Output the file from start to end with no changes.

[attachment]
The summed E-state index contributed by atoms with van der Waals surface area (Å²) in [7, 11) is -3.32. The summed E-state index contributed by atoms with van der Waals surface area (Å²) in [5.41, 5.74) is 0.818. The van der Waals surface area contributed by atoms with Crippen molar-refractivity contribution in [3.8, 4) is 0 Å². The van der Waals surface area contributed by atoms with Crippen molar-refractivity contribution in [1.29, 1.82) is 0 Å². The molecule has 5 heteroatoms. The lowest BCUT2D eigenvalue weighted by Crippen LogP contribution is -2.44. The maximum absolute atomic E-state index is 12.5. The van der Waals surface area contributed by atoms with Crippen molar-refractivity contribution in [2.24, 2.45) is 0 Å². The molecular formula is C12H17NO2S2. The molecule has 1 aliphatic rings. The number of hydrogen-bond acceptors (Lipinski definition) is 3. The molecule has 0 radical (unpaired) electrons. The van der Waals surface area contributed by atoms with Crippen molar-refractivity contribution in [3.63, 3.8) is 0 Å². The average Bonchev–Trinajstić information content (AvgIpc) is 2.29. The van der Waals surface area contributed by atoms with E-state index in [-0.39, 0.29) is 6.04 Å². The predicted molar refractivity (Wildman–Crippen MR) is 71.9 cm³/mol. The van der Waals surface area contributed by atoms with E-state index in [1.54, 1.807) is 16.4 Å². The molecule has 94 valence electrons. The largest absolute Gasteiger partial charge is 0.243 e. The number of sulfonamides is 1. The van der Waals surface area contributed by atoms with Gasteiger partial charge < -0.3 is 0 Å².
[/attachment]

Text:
The summed E-state index contributed by atoms with van der Waals surface area (Å²) in [7, 11) is -3.32. The summed E-state index contributed by atoms with van der Waals surface area (Å²) in [5.41, 5.74) is 0.818. The van der Waals surface area contributed by atoms with Crippen molar-refractivity contribution in [3.8, 4) is 0 Å². The van der Waals surface area contributed by atoms with Crippen molar-refractivity contribution in [1.29, 1.82) is 0 Å². The molecule has 5 heteroatoms. The lowest BCUT2D eigenvalue weighted by Crippen LogP contribution is -2.44. The maximum absolute atomic E-state index is 12.5. The van der Waals surface area contributed by atoms with Crippen molar-refractivity contribution in [2.24, 2.45) is 0 Å². The molecular formula is C12H17NO2S2. The molecule has 1 aliphatic rings. The number of hydrogen-bond acceptors (Lipinski definition) is 3. The molecule has 0 radical (unpaired) electrons. The van der Waals surface area contributed by atoms with Crippen molar-refractivity contribution in [3.63, 3.8) is 0 Å². The average Bonchev–Trinajstić information content (AvgIpc) is 2.29. The van der Waals surface area contributed by atoms with E-state index in [-0.39, 0.29) is 6.04 Å². The predicted molar refractivity (Wildman–Crippen MR) is 71.9 cm³/mol. The van der Waals surface area contributed by atoms with E-state index in [1.54, 1.807) is 16.4 Å². The molecule has 94 valence electrons. The largest absolute Gasteiger partial charge is 0.243 e. The number of sulfonamides is 1. The van der Waals surface area contributed by atoms with Gasteiger partial charge < -0.3 is 0 Å².